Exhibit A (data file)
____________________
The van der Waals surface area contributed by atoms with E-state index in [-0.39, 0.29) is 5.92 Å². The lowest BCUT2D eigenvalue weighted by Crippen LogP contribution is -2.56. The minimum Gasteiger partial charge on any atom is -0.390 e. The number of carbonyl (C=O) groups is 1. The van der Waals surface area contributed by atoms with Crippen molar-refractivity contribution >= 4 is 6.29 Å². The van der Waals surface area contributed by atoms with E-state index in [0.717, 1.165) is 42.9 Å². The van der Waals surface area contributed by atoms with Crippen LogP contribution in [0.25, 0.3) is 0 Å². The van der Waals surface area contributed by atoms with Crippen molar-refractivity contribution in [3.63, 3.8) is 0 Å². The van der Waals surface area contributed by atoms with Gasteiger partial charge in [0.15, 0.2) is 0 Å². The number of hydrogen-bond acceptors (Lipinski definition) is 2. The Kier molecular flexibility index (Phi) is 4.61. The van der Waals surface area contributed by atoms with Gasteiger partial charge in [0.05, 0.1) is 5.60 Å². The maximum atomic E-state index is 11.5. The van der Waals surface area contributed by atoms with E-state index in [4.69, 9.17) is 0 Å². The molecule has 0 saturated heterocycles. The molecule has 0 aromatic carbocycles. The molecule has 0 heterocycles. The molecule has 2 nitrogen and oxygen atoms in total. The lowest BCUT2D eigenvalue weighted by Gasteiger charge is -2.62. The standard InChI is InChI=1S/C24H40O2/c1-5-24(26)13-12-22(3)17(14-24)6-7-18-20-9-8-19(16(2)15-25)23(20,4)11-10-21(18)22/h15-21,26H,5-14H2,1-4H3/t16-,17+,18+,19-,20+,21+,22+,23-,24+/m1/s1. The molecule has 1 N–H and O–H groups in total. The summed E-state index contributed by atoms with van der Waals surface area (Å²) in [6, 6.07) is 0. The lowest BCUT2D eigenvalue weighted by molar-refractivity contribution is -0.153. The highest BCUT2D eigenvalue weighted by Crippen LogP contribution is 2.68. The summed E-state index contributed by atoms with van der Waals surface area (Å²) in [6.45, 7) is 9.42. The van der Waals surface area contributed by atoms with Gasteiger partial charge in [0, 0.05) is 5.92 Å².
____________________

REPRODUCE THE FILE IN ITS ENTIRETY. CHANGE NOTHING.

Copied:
The van der Waals surface area contributed by atoms with E-state index in [-0.39, 0.29) is 5.92 Å². The lowest BCUT2D eigenvalue weighted by Crippen LogP contribution is -2.56. The minimum Gasteiger partial charge on any atom is -0.390 e. The number of carbonyl (C=O) groups is 1. The van der Waals surface area contributed by atoms with Crippen molar-refractivity contribution >= 4 is 6.29 Å². The van der Waals surface area contributed by atoms with E-state index in [0.717, 1.165) is 42.9 Å². The van der Waals surface area contributed by atoms with Crippen LogP contribution in [0.25, 0.3) is 0 Å². The van der Waals surface area contributed by atoms with Crippen molar-refractivity contribution in [3.63, 3.8) is 0 Å². The van der Waals surface area contributed by atoms with Gasteiger partial charge in [0.15, 0.2) is 0 Å². The number of hydrogen-bond acceptors (Lipinski definition) is 2. The Kier molecular flexibility index (Phi) is 4.61. The van der Waals surface area contributed by atoms with Gasteiger partial charge in [0.05, 0.1) is 5.60 Å². The maximum atomic E-state index is 11.5. The van der Waals surface area contributed by atoms with E-state index in [4.69, 9.17) is 0 Å². The molecule has 0 saturated heterocycles. The molecule has 0 aromatic carbocycles. The molecule has 0 heterocycles. The molecule has 2 nitrogen and oxygen atoms in total. The lowest BCUT2D eigenvalue weighted by Gasteiger charge is -2.62. The standard InChI is InChI=1S/C24H40O2/c1-5-24(26)13-12-22(3)17(14-24)6-7-18-20-9-8-19(16(2)15-25)23(20,4)11-10-21(18)22/h15-21,26H,5-14H2,1-4H3/t16-,17+,18+,19-,20+,21+,22+,23-,24+/m1/s1. The molecule has 1 N–H and O–H groups in total. The summed E-state index contributed by atoms with van der Waals surface area (Å²) in [6, 6.07) is 0. The lowest BCUT2D eigenvalue weighted by molar-refractivity contribution is -0.153. The highest BCUT2D eigenvalue weighted by Crippen LogP contribution is 2.68. The summed E-state index contributed by atoms with van der Waals surface area (Å²) in [6.45, 7) is 9.42. The van der Waals surface area contributed by atoms with Gasteiger partial charge in [0, 0.05) is 5.92 Å².